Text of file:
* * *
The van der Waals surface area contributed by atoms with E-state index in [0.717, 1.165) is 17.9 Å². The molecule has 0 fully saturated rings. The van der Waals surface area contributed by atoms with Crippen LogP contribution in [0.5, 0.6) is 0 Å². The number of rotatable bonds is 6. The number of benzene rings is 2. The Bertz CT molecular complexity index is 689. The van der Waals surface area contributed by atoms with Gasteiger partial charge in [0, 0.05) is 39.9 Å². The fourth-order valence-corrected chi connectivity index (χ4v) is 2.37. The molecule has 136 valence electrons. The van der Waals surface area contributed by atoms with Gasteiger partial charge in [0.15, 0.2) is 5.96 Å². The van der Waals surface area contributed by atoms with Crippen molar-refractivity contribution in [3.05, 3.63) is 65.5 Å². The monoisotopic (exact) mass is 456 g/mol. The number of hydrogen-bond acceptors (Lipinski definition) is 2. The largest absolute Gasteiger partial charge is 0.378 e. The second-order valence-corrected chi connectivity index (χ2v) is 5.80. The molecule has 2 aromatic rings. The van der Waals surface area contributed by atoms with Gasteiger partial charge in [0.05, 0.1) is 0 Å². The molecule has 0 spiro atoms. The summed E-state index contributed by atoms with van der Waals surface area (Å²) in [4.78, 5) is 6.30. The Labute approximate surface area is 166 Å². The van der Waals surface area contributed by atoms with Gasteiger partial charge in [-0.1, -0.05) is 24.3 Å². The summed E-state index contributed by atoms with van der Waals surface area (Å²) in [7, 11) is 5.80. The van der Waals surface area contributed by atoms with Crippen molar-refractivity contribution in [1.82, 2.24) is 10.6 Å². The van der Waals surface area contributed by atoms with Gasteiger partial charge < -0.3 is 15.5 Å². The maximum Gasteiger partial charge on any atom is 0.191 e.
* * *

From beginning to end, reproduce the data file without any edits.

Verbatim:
The van der Waals surface area contributed by atoms with E-state index in [0.717, 1.165) is 17.9 Å². The molecule has 0 fully saturated rings. The van der Waals surface area contributed by atoms with Crippen LogP contribution in [0.5, 0.6) is 0 Å². The number of rotatable bonds is 6. The number of benzene rings is 2. The Bertz CT molecular complexity index is 689. The van der Waals surface area contributed by atoms with Gasteiger partial charge in [0, 0.05) is 39.9 Å². The fourth-order valence-corrected chi connectivity index (χ4v) is 2.37. The molecule has 136 valence electrons. The van der Waals surface area contributed by atoms with Gasteiger partial charge in [0.15, 0.2) is 5.96 Å². The van der Waals surface area contributed by atoms with Crippen molar-refractivity contribution in [3.05, 3.63) is 65.5 Å². The monoisotopic (exact) mass is 456 g/mol. The number of hydrogen-bond acceptors (Lipinski definition) is 2. The largest absolute Gasteiger partial charge is 0.378 e. The second-order valence-corrected chi connectivity index (χ2v) is 5.80. The molecule has 2 aromatic rings. The van der Waals surface area contributed by atoms with Gasteiger partial charge in [0.05, 0.1) is 0 Å². The molecule has 0 spiro atoms. The summed E-state index contributed by atoms with van der Waals surface area (Å²) in [4.78, 5) is 6.30. The Labute approximate surface area is 166 Å². The van der Waals surface area contributed by atoms with Gasteiger partial charge in [-0.1, -0.05) is 24.3 Å². The summed E-state index contributed by atoms with van der Waals surface area (Å²) in [7, 11) is 5.80. The van der Waals surface area contributed by atoms with Crippen molar-refractivity contribution in [1.82, 2.24) is 10.6 Å². The van der Waals surface area contributed by atoms with Gasteiger partial charge < -0.3 is 15.5 Å². The maximum Gasteiger partial charge on any atom is 0.191 e.